UN/ECE releases its latest Economic Survey of Europe in 1997-1998
- The economic situation improved significantly in much of the ECE region in 1997.
- In the western market economies (western Europe and North America) it was the best year for GDP growth - an average 3.3 per cent - since 1989.
- In the transition economies of eastern Europe, the Baltics and the CIS, it was the first time since 1989 that their average growth rate was positive (1.7 per cent), a reflection of continued steady growth in eastern Europe and, finally, the apparent end to seven consecutive years of falling GDP in Russia.
- In 1998, the average annual rate of GDP growth in western Europe is expected to remain at around 2.7 per cent. In the slow-growing countries of the last few years (France, Germany and Italy) GDP should pick up gradually (to some 2.5 to 2.8 per cent) but this will be offset by slower growth in the United Kingdom and in many of the smaller European economies.
- In the United States domestic demand is still likely to remain quite strong in 1998, but the effective exchange rate appreciation of the dollar and the spillover effects from Asia are likely to produce a significant fall in net exports. In short, GDP growth is expected to slow to about 2.5 per cent, from 3.8 per cent in 1997. That would imply an average growth rate of just over 2.5 per cent for the ECE market economies as a whole.
- In aggregate, east European GDP is expected to grow by about 42 per cent in 1998. This improvement on the 1997 performance is largely due to a return to growth B or an end to decline B in Albania, Bulgaria and Romania.
- In the faster-growing economies of 1997 (Croatia, Poland and Slovakia) there will be some deceleration as policies are tightened to check the growth of current account deficits. Even so, these three economies are still expected to grow by 5 per cent or more. High rates of growth (5 to 7 per cent) are also expected in the Baltic states, despite some slowing down in Estonia to avoid overheating.
- An important problem facing many east European economies in 1998 is how to handle their large current account deficits (many of these are 6 per cent or more of GDP and even higher in the Baltic states).
- It is difficult to see a significant strengthening of the recovery in Russia if monetary policy remains as tight as it is at present for any length of time. Moreover an important constraint on medium-term growth in Russia is the effect of a large, ten-year decline in fixed investment on productive capacities.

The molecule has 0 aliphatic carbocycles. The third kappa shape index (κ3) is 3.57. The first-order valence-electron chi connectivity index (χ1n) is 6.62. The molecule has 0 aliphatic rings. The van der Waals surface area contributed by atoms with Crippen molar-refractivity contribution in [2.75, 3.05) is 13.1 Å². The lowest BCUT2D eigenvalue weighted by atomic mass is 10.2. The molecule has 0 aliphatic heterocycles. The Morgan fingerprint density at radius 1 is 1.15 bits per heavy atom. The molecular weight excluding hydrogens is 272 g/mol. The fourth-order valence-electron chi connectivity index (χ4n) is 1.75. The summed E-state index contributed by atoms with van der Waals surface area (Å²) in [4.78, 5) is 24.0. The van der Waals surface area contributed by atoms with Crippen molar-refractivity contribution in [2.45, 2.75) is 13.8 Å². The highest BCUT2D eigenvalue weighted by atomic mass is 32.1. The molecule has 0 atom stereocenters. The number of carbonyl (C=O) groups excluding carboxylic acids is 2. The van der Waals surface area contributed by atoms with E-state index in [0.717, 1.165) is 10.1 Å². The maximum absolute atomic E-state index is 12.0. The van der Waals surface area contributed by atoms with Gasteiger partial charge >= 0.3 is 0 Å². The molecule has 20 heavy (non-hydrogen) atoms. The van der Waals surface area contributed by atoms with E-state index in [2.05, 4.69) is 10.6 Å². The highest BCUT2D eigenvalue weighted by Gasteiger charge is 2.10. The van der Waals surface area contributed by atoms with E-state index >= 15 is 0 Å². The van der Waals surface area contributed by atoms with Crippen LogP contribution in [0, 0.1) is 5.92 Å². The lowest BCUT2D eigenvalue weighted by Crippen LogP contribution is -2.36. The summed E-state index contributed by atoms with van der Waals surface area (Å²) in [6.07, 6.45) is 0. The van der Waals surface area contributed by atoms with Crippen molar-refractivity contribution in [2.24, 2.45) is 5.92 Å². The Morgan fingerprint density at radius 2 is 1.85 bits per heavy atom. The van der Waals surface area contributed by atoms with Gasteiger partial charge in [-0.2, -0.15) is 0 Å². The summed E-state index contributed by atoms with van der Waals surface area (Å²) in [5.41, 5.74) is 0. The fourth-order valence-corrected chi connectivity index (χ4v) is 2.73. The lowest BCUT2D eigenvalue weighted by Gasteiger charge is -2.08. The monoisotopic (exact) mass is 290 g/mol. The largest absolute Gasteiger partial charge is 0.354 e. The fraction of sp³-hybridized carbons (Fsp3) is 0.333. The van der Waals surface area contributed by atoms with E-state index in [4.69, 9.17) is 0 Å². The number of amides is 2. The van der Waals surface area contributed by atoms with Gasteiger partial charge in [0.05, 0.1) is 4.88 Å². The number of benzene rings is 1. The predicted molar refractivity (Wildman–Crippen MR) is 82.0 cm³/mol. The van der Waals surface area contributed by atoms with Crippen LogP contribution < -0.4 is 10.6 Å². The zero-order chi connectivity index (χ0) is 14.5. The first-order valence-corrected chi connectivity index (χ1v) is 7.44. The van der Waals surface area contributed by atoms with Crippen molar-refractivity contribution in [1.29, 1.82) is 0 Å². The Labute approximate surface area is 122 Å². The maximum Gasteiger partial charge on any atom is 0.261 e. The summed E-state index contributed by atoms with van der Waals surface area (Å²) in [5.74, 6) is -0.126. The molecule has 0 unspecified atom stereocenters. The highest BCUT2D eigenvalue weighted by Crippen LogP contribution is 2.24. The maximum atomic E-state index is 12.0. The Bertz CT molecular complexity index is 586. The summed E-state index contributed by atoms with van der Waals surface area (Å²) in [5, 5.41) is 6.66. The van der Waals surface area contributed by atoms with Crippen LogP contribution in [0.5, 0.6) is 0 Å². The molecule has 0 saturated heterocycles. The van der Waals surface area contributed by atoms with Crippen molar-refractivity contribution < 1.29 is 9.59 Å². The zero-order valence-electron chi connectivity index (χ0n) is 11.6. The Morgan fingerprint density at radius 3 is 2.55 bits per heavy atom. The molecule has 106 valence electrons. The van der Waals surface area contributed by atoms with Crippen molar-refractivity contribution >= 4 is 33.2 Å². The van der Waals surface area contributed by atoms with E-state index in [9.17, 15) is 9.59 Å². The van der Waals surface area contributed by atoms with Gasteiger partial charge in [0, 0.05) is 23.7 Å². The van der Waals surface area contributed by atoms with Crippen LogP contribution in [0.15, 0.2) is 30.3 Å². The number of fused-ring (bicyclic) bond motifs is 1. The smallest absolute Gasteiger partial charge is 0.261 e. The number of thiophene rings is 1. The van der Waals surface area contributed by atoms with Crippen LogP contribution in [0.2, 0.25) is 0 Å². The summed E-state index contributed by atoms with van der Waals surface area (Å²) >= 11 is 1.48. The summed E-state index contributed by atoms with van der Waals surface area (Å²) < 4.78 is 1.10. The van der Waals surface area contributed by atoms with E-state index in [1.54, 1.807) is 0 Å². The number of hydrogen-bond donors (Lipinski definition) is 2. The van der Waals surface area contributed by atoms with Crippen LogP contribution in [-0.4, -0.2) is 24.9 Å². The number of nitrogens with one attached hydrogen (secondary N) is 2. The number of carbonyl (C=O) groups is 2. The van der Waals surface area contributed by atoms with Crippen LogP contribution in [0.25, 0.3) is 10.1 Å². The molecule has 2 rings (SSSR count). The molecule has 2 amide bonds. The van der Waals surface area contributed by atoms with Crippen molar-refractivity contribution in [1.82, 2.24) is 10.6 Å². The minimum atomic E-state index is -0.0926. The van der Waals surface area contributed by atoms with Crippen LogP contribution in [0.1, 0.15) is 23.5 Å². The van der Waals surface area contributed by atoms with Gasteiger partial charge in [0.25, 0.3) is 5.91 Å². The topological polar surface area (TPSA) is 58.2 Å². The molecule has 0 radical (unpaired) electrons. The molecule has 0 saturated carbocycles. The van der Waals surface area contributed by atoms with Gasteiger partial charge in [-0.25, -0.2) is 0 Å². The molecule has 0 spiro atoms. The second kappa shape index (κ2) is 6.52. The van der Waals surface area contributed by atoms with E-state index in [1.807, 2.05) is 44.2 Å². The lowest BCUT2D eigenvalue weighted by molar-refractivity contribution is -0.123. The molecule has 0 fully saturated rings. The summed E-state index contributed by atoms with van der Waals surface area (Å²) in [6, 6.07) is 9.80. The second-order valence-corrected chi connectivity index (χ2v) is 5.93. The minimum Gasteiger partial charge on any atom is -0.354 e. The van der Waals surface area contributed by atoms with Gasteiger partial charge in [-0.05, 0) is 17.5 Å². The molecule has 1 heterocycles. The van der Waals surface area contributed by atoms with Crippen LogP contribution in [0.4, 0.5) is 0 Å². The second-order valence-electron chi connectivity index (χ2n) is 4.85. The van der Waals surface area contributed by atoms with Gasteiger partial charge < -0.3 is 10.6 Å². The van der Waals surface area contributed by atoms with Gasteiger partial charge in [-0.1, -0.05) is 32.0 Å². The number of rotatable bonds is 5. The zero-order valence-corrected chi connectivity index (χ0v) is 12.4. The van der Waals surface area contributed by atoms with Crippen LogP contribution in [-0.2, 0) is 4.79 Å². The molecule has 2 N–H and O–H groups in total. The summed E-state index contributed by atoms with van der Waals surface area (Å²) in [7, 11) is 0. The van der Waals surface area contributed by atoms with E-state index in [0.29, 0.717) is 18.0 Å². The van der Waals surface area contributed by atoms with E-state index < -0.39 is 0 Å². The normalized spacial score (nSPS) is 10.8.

- One of the major uncertainties facing the world and ECE economies in 1998 is whether the Asian crisis will have much larger negative effects on real activity than is currently foreseen. On this the Survey makes a number of points:
- that the Asian crisis is complex in that it affects a large number of variables - not just merchandise trade - many of which are difficult to estimate or include in standard forecasting models;
- that the Asian economies will have to increase their net exports in order to service and repay their debts;
- that actual developments will depend on whether demand in the rest of the world increases sufficiently to absorb the increase in Asian exports;
- that a larger than expected rise in US imports from Asia could trigger a much faster downturn in the US economy than currently forecast as the highly indebted US consumer runs for cover;
- slower than expected growth in the US would weaken growth prospects in western Europe, with negative consequences for the transition economies, unless offset by stronger domestic demand in France and Germany;
- policy initiatives to offset any faltering of west European domestic demand are unlikely in the run-up to EMU.
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- Chapter 1 of the Survey which, in addition to an overview of current economic developments includes a discussion of the uncertainties surrounding the introduction of the euro and some of the difficulties of sustaining growth in the transition economies in a world of volatile international capital markets, is attached to this press notice.
- Chapter 2 reviews developments in the western market economies and discusses the Asian crisis at some length.
- Chapter 3 focuses on recent developments in the transition economies of eastern Europe, the Baltic states and the CIS. A special section looks at the similarities and differences between the Asian crisis countries and the transition economies and assesses the extent to which the latter are vulnerable to financial instability.
- Chapter 4 reviews developments in the three Caucasian economies since 1991.
For any further information and queries please contact:
Economic Analysis Division
United Nations Economic Commission for Europe (UN/ECE)
Palais des Nations,
CH - 1211 GENEVA 10, Switzerland
Tel: ++ (4122) 9172718
Fax: ++ (4122) 9170309
United Nations Economic Commission for Europe
Palais des Nations,
CH-1211 Geneva 10, Switzerland
Tel.: +41 (0) 22 917 44 44
Fax: +41 (0) 22 917 05 05
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